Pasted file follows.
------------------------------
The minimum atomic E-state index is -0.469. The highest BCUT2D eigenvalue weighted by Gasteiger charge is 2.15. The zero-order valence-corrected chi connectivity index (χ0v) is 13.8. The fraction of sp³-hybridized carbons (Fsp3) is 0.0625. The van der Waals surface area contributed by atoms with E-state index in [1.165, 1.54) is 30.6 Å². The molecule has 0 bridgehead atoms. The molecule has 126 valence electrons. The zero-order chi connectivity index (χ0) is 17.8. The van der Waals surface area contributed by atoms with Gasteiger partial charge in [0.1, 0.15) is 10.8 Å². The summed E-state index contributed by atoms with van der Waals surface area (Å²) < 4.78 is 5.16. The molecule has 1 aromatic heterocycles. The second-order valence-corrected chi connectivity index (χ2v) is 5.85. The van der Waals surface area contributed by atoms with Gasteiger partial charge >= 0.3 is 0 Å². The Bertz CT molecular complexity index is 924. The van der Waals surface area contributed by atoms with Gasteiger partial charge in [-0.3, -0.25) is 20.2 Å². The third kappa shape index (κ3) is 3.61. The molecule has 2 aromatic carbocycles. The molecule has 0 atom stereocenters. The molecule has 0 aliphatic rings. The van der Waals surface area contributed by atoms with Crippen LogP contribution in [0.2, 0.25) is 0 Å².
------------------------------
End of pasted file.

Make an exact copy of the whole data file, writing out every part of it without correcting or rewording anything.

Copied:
The minimum atomic E-state index is -0.469. The highest BCUT2D eigenvalue weighted by Gasteiger charge is 2.15. The zero-order valence-corrected chi connectivity index (χ0v) is 13.8. The fraction of sp³-hybridized carbons (Fsp3) is 0.0625. The van der Waals surface area contributed by atoms with E-state index in [1.165, 1.54) is 30.6 Å². The molecule has 0 bridgehead atoms. The molecule has 126 valence electrons. The zero-order chi connectivity index (χ0) is 17.8. The van der Waals surface area contributed by atoms with Gasteiger partial charge in [0.1, 0.15) is 10.8 Å². The summed E-state index contributed by atoms with van der Waals surface area (Å²) < 4.78 is 5.16. The molecule has 1 aromatic heterocycles. The second-order valence-corrected chi connectivity index (χ2v) is 5.85. The van der Waals surface area contributed by atoms with Gasteiger partial charge >= 0.3 is 0 Å². The Bertz CT molecular complexity index is 924. The van der Waals surface area contributed by atoms with Gasteiger partial charge in [-0.3, -0.25) is 20.2 Å². The third kappa shape index (κ3) is 3.61. The molecule has 2 aromatic carbocycles. The molecule has 0 atom stereocenters. The molecule has 0 aliphatic rings. The van der Waals surface area contributed by atoms with Crippen LogP contribution in [0.2, 0.25) is 0 Å².